The School of English, Media Studies, & Art History, The University of Queensland
Faculty of Education and Arts
School of Communications and Arts / Centre for Research in Entertainment, Arts, Technology, Education and Communications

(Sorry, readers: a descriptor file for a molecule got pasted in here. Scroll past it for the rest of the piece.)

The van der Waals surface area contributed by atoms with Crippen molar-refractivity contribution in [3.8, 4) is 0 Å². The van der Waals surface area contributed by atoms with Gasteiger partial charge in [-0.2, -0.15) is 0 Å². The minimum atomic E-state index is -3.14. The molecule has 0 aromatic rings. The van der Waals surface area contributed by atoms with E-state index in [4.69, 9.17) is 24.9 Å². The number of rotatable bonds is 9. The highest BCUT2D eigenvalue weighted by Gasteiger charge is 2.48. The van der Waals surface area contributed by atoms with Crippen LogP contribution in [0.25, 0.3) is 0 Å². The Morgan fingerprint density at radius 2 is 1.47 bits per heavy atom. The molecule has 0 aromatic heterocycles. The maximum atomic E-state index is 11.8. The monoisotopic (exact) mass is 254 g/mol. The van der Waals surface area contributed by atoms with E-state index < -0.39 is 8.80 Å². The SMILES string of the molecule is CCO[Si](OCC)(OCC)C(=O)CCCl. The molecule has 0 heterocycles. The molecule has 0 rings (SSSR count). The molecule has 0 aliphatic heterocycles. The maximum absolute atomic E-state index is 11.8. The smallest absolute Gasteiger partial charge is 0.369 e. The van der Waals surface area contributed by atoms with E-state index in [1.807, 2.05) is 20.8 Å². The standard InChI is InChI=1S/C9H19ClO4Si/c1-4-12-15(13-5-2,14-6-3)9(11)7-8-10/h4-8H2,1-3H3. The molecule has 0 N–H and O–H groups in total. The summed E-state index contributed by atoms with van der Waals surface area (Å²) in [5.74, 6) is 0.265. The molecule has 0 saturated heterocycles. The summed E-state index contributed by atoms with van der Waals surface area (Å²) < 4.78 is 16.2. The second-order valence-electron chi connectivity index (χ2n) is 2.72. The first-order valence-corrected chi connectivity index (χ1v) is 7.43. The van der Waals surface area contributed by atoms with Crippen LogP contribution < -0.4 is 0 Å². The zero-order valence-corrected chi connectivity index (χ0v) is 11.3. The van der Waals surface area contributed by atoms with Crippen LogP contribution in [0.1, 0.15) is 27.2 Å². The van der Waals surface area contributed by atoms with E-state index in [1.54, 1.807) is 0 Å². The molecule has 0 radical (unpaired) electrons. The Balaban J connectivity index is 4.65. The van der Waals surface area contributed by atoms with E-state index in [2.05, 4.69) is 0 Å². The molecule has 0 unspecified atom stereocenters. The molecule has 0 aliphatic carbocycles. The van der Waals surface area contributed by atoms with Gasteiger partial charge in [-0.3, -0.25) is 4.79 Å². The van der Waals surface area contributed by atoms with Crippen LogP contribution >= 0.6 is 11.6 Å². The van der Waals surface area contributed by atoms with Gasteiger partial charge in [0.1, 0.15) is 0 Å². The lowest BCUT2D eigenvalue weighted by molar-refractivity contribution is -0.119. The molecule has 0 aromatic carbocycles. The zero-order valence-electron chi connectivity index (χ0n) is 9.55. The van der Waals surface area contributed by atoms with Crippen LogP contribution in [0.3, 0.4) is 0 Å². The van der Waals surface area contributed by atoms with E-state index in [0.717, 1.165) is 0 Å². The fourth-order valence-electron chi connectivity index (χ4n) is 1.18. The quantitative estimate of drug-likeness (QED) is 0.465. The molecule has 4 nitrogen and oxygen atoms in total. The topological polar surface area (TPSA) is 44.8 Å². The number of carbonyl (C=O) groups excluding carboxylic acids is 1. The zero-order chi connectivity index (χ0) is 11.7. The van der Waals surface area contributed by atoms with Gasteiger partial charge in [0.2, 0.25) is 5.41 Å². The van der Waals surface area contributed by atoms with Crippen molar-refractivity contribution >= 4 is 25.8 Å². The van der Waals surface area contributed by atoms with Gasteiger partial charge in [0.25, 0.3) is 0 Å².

Although mobile media are commonly associated with distant communications, young adults also use Short Message Service (SMS) texting for inter-group exchanges in co-located circumstances. Such co-located mobile phone use is particularly evident where usual communication cues are compromised by a chaotic environment. Chaos can ensue when cues of voice and vision are impaired, with secondary impacts upon clear thought and fixed points of reference. A dark, noisy club environment would provide one example of this dynamic at work. Chaotic surroundings can encourage a pleasing suspension of individual control, while exposing participants to a range of social and emotional risks. Text communication offers the security of connecting with co-located companions in such circumstances. Mobile phone use mediates the chaos and introduces the possibility of synchronous activity. Accepting the argument that texting is a form of asynchronous communication, this paper suggests its commonplace co-located use to synchronise activity in chaotic situations.